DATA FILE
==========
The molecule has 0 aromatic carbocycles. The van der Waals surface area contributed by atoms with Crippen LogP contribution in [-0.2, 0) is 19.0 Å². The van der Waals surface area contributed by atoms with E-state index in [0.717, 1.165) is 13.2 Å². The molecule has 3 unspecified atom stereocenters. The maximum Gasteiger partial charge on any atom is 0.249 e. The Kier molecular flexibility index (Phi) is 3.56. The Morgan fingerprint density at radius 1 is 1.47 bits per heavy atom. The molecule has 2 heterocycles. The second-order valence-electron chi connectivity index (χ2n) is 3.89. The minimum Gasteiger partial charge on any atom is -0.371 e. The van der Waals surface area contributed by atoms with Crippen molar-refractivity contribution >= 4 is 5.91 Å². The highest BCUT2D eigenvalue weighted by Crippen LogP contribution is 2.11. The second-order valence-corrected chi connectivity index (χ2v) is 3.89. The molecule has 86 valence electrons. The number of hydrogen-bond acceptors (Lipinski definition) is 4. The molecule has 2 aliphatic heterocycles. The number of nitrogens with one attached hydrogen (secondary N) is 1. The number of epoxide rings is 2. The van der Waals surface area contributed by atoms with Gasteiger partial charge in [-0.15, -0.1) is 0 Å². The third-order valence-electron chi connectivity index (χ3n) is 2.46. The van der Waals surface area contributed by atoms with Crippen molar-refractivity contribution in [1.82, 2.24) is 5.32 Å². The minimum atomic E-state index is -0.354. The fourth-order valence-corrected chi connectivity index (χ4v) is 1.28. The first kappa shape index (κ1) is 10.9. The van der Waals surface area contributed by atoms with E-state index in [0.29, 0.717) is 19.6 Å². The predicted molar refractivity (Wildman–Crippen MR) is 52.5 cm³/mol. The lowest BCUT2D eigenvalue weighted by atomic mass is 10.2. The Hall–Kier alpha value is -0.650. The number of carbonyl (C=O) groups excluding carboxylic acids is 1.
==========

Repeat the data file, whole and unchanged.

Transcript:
The molecule has 0 aromatic carbocycles. The van der Waals surface area contributed by atoms with Crippen LogP contribution in [-0.2, 0) is 19.0 Å². The van der Waals surface area contributed by atoms with E-state index in [0.717, 1.165) is 13.2 Å². The molecule has 3 unspecified atom stereocenters. The maximum Gasteiger partial charge on any atom is 0.249 e. The Kier molecular flexibility index (Phi) is 3.56. The Morgan fingerprint density at radius 1 is 1.47 bits per heavy atom. The molecule has 2 heterocycles. The second-order valence-electron chi connectivity index (χ2n) is 3.89. The minimum Gasteiger partial charge on any atom is -0.371 e. The van der Waals surface area contributed by atoms with Crippen molar-refractivity contribution >= 4 is 5.91 Å². The highest BCUT2D eigenvalue weighted by Crippen LogP contribution is 2.11. The second-order valence-corrected chi connectivity index (χ2v) is 3.89. The molecule has 86 valence electrons. The number of hydrogen-bond acceptors (Lipinski definition) is 4. The molecule has 2 aliphatic heterocycles. The number of nitrogens with one attached hydrogen (secondary N) is 1. The number of epoxide rings is 2. The van der Waals surface area contributed by atoms with Gasteiger partial charge in [-0.15, -0.1) is 0 Å². The third-order valence-electron chi connectivity index (χ3n) is 2.46. The van der Waals surface area contributed by atoms with Crippen molar-refractivity contribution in [1.82, 2.24) is 5.32 Å². The minimum atomic E-state index is -0.354. The fourth-order valence-corrected chi connectivity index (χ4v) is 1.28. The first kappa shape index (κ1) is 10.9. The van der Waals surface area contributed by atoms with E-state index in [0.29, 0.717) is 19.6 Å². The predicted molar refractivity (Wildman–Crippen MR) is 52.5 cm³/mol. The lowest BCUT2D eigenvalue weighted by atomic mass is 10.2. The Hall–Kier alpha value is -0.650. The number of carbonyl (C=O) groups excluding carboxylic acids is 1.